The chiropractors judged that the purpose of MC was to optimize health (90%), prevent conditions from developing (88%), provide palliative care (86%), and minimize recurrence or exacerbations (95%). The therapeutic composition of MC placed virtually equal weight on exercise (96%) and adjustment/ manipulation (97%), whereas other interventions, including dietary recommendations (93%) and patient education about lifestyle changes (84%), shared a high level of importance.

Information elicited from patients included the SF-36D survey, patient health habits, expenditures on health services, frequency of use of health providers, and perceived value of chiropractic prevention and health promotion services. Key findings were that, in addition to manual procedures, it was common to recommend stretching exercises (68.2%), aerobic exercises (55.6%), dietary advice (45.3%), and a host of other prevention strategies, including nutritional supplements and relaxation. Perhaps the most intriguing finding was that the patients investigated in this study reported making only half the annual number of visits to medical providers (4.76 visits per year) compared with the national average (9 visits per year) for individuals age 65 years and older. The methodology used by Rupert39 and Rupert et al [40] does not justify conclusions regarding cause and effect, but the possibility of a health benefit from MC remains an open and potentially important question for future research.



Opportunities for Collaboration and Integration

As chiropractors equipped with evidence-based health promotion training (along with their highly developed skills in manual manipulation and related methods) gradually enter a health care mainstream that itself is changing, significant opportunities are emerging for interprofessional cooperation, collaboration, and integration. The degree of mainstreaming and integration seen over the past generation has exceeded the expectations of all but the most optimistic observers and participants. Much has been accomplished, but there is still much more to do.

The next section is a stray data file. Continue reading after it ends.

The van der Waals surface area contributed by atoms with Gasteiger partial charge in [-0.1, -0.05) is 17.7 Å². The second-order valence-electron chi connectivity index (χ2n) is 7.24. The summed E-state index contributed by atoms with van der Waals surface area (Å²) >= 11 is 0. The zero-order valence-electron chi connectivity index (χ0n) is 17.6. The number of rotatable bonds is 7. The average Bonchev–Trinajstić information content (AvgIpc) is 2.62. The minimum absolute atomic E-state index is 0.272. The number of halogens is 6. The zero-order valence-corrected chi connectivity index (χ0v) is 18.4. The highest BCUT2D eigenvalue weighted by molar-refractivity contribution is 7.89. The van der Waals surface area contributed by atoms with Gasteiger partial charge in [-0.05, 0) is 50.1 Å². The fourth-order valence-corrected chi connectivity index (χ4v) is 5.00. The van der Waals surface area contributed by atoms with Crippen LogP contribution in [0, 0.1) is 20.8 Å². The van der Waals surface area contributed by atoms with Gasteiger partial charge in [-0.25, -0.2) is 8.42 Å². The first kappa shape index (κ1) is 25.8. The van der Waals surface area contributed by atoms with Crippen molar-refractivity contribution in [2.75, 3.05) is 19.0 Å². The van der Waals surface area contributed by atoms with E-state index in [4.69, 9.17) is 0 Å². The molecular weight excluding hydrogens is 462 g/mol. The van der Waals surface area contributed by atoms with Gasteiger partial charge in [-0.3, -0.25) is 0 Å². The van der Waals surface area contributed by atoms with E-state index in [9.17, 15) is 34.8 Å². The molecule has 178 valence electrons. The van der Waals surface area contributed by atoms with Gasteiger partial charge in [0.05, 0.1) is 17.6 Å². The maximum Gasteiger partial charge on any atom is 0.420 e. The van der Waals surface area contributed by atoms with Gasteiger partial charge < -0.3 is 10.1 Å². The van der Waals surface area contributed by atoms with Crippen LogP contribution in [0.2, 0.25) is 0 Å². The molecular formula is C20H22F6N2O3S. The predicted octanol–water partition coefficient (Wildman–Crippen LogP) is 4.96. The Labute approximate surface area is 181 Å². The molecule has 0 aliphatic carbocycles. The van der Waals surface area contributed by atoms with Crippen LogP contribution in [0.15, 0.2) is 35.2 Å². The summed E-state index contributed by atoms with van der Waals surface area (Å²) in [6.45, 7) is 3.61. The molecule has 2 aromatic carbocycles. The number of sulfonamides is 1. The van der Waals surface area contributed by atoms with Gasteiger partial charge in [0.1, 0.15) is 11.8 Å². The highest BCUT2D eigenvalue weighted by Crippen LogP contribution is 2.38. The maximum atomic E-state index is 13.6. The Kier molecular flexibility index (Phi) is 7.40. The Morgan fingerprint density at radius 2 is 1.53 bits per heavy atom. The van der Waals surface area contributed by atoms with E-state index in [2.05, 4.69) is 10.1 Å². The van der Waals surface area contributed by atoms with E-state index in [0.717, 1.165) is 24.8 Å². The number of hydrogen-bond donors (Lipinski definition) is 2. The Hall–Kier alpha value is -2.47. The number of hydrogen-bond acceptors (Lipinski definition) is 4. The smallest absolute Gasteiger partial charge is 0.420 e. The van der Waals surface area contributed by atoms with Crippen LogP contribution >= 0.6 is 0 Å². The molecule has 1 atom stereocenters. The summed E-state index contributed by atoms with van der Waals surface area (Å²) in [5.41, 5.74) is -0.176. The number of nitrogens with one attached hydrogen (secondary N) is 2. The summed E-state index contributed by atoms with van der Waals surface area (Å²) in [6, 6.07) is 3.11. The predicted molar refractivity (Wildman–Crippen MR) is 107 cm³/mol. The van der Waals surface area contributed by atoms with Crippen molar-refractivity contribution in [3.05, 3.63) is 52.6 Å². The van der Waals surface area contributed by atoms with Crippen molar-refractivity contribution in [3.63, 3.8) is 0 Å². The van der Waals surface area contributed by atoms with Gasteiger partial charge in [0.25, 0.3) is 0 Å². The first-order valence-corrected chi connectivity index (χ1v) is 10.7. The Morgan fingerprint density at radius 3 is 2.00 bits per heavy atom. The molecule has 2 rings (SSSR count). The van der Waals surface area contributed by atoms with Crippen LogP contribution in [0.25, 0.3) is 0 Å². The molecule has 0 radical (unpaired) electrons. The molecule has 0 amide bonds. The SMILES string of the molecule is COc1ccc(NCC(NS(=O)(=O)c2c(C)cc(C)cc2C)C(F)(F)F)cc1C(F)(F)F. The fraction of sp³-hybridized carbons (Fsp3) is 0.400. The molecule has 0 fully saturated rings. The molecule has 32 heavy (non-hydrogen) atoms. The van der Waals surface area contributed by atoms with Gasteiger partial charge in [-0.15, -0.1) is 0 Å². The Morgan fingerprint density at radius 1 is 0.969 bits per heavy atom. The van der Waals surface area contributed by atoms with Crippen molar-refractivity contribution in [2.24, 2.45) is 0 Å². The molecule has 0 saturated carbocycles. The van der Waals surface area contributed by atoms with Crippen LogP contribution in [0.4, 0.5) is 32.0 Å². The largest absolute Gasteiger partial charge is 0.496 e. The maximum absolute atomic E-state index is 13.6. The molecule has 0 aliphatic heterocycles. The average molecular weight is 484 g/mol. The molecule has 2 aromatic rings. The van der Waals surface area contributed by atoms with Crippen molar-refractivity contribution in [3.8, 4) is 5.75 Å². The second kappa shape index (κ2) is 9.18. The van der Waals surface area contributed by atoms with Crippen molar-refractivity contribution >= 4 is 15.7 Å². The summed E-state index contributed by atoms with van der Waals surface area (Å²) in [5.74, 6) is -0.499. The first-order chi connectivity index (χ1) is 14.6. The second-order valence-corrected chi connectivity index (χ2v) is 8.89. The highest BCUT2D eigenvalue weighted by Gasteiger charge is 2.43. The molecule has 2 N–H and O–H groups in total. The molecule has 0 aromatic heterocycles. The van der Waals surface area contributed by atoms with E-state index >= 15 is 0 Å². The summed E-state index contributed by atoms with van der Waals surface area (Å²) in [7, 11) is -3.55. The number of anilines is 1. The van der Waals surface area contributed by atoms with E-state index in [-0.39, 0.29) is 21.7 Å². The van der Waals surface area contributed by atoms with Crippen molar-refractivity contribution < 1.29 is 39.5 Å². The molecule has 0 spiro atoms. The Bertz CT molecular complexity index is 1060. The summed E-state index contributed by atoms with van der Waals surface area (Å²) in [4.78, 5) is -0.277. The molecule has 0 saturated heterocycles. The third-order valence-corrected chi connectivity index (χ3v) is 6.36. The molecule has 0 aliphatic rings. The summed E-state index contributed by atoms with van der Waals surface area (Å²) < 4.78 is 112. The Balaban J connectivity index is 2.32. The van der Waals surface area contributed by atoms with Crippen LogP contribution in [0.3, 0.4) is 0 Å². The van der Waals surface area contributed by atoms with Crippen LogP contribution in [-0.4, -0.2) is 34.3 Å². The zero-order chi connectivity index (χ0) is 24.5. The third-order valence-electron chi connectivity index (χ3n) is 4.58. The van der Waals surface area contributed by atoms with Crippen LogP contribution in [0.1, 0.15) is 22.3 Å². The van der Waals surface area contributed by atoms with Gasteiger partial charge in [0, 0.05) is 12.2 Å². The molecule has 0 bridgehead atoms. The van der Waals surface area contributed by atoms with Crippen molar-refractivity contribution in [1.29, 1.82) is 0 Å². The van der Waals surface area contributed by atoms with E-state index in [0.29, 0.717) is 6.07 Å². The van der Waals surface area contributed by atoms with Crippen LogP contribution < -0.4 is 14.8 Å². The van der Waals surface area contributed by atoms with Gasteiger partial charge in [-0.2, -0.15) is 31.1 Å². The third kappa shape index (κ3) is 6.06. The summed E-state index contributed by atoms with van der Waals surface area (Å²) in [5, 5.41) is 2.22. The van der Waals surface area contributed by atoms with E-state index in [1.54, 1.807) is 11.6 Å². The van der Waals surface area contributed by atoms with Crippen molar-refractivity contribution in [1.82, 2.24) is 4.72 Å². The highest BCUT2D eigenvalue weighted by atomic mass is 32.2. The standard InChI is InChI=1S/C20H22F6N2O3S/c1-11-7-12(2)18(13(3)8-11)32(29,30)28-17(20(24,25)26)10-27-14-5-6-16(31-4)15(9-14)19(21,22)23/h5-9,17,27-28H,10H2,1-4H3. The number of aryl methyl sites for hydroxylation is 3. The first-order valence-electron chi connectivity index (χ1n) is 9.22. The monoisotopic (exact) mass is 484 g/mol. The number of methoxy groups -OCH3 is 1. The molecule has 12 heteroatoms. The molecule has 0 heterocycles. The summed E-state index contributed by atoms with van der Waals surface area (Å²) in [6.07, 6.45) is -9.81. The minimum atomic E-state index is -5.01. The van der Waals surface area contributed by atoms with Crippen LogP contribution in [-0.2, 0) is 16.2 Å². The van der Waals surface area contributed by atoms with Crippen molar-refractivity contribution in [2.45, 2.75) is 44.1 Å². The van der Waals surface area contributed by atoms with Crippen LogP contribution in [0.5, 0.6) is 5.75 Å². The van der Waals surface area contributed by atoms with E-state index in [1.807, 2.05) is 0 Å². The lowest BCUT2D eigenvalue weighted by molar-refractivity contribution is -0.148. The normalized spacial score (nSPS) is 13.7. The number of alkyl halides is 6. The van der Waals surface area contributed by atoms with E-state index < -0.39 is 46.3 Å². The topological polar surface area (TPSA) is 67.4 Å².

The breakthrough that may have the greatest potential to be a truly transformative “game changer” in developing models for collaboration and integration is the inclusion of chiropractors on the medical teams serving active-duty members of the US military as well as military veterans. Shortly after the turn of the 21st century, the US Congress passed 2 landmark laws bringing chiropractic into the mainstream of military and veteran health care. In 2000, President Clinton signed the National Defense Authorization Act, which required that chiropractic care be made available to active-duty military personnel. Then, in 2002, President Bush signed the Department of Veterans Affairs Health Care Programs Enhancement Act, which included a mandate to establish a permanent chiropractic benefit within the Department of Veterans Affairs health care system. Each of these laws built upon successful pilot projects in the 1990s that demonstrated the value of chiropractic services while developing ways to integrate chiropractors into the health care teams at military bases and Veterans Administration hospitals. Full access to chiropractic services in both systems is currently in a multiyear phase-in period. When chiropractors work alongside other health care personnel for the benefit of their common patients, camaraderie often develops that has the potential to heal longstanding divisions, prejudices, and misconceptions on all sides. [41]